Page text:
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Lawskills.com Georgia Caselaw
GRANT v. FRANKLIN.
A00A0674.
SMITH, Presiding Judge.
Action for damages. Fulton Superior Court. Before Judge Barnes.
Kimberly Grant appeals from the trial court's order granting summary judgment to Paul Franklin in this action filed by Grant against Franklin. Because we agree with the trial court that Grant's lawsuit is barred under the doctrine of res judicata, we affirm.
The trial court granted the motion and dismissed the superior court action, concluding that Grant's dismissal with prejudice of the state court action was an adjudication on the merits for res judicata purposes.
The trial court's ruling was correct. Georgia law is well settled that
[f]or a prior action to bar a subsequent action under the doctrine of res judicata, several requirements must be met: The first action must have involved an adjudication by a court of competent jurisdiction, [cit.]; the two actions must have an identity of parties and subject matter, [cit.]; and the party against whom the doctrine of res judicata is raised must have had a full and fair opportunity to litigate the issues in the first action. [Cits.]
Fowler v. Vineyard, 261 Ga. 454, 455-456 (1) (405 SE2d 678) (1991). The parties do not dispute that Fulton County State Court was a court of competent jurisdiction. And a dismissal of a prior action with prejudice acts as an adjudication on the merits for res judicata purposes. Id. at 456 (2). Furthermore, the same parties and subject matter were involved in both the superior and state court actions, and as stated by the trial court, "the State Court provided a full and fair opportunity to litigate the issues, but the case was dismissed with prejudice prior to trial."
Grant cites Jones v. Rich's, Inc., 81 Ga. App. 841 (60 SE2d 402) (1950) as authority for her argument that the superior court action was not barred by her dismissal with prejudice of the state court action. In Jones, this court stated the general rule:
No suitor may prosecute two actions in the courts at the same time, for the same cause, and against the same party, and in such a case the defendant may require the plaintiff to elect which he will prosecute, if commenced simultaneously; and the pendency of the former shall be a good defense to the latter, if commenced at different times.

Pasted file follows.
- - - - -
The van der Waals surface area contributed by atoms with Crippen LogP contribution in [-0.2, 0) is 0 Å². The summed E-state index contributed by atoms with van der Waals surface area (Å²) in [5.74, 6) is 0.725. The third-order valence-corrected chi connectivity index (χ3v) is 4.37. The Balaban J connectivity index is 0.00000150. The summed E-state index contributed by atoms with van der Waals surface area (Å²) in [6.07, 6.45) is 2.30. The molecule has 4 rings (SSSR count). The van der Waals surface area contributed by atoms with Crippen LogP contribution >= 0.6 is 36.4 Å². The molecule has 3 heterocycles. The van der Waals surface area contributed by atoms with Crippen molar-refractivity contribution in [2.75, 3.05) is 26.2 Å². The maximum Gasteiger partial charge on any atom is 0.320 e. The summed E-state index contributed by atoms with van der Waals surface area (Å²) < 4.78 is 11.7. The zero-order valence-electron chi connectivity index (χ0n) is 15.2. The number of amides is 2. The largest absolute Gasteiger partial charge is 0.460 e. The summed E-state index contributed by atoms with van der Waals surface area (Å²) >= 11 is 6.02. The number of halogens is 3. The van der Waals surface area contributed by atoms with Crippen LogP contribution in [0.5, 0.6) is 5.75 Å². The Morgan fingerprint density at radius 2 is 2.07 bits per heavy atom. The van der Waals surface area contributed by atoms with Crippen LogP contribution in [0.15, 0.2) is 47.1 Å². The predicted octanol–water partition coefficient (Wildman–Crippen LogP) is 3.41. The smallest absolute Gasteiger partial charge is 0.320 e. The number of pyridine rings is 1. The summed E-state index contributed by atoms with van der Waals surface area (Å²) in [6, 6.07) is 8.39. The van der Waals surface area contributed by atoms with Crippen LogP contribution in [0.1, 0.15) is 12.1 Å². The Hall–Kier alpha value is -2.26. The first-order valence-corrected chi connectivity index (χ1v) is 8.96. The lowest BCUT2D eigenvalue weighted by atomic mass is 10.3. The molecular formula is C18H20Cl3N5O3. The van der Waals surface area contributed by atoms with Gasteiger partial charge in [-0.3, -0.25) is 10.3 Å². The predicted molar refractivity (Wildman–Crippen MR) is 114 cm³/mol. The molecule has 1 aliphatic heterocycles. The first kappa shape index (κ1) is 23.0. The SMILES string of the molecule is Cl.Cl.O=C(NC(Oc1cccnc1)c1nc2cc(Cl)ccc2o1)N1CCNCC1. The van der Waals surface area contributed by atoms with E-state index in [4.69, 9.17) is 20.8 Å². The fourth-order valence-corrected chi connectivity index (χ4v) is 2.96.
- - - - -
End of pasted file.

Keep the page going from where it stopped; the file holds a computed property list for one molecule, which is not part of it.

(Citation and punctuation omitted.) Id. at 844. Relying on this language, Grant argues that the doctrine of res judicata bars an action only if that action has been filed subsequent to a judgment in a prior action between the same parties based on the same subject matter. Conversely, according to Grant, if a second action is filed before an adjudication is entered on the prior action between the same parties based on the same subject matter, the doctrine does not apply.
This argument is unavailing. In Atlanta J's v. Houston Foods, 237 Ga. App. 415 (514 SE2d 216) (1999) plaintiff filed an action in superior court to recover amounts allegedly due under a lease. Id. at 416. While the superior court case was pending, plaintiff instituted a dispossessory proceeding, and the trial court eventually issued a writ of possession. Id. Defendants then moved for summary judgment in the superior court case on the basis of res judicata. This court reversed the trial court's denial of the motion, concluding:
The doctrine of res judicata may be applied where actions between the same parties in relation to the same subject-matter are pending at the same time, and a judgment is rendered in one of such actions. It is immaterial whether the action in which the judgment is interposed as an estoppel was commenced before or after the action in which the adjudication was made. This rule is not affected by the failure to plead the pendency of the latter action.
(Citation and punctuation omitted.) Id. at 419 (5). Here, two separate actions based on the same subject matter between the same parties were pending, and a judgment was rendered in one of them. The trial court therefore correctly applied the doctrine of res judicata and granted summary judgment to Franklin. By bringing identical actions in separate courts, Grant "ran the risk that a judgment in one action would operate as a bar to the other action." Id. at 420.
Harper, Waldon & Craig, Janice M. Wallace, for appellee.
Yokely & Associates, Daryl V. Yokely, Tracy L. Parsons, for appellant.
DECIDED JUNE 8, 2000.
Thursday May 21 01:54 EDT


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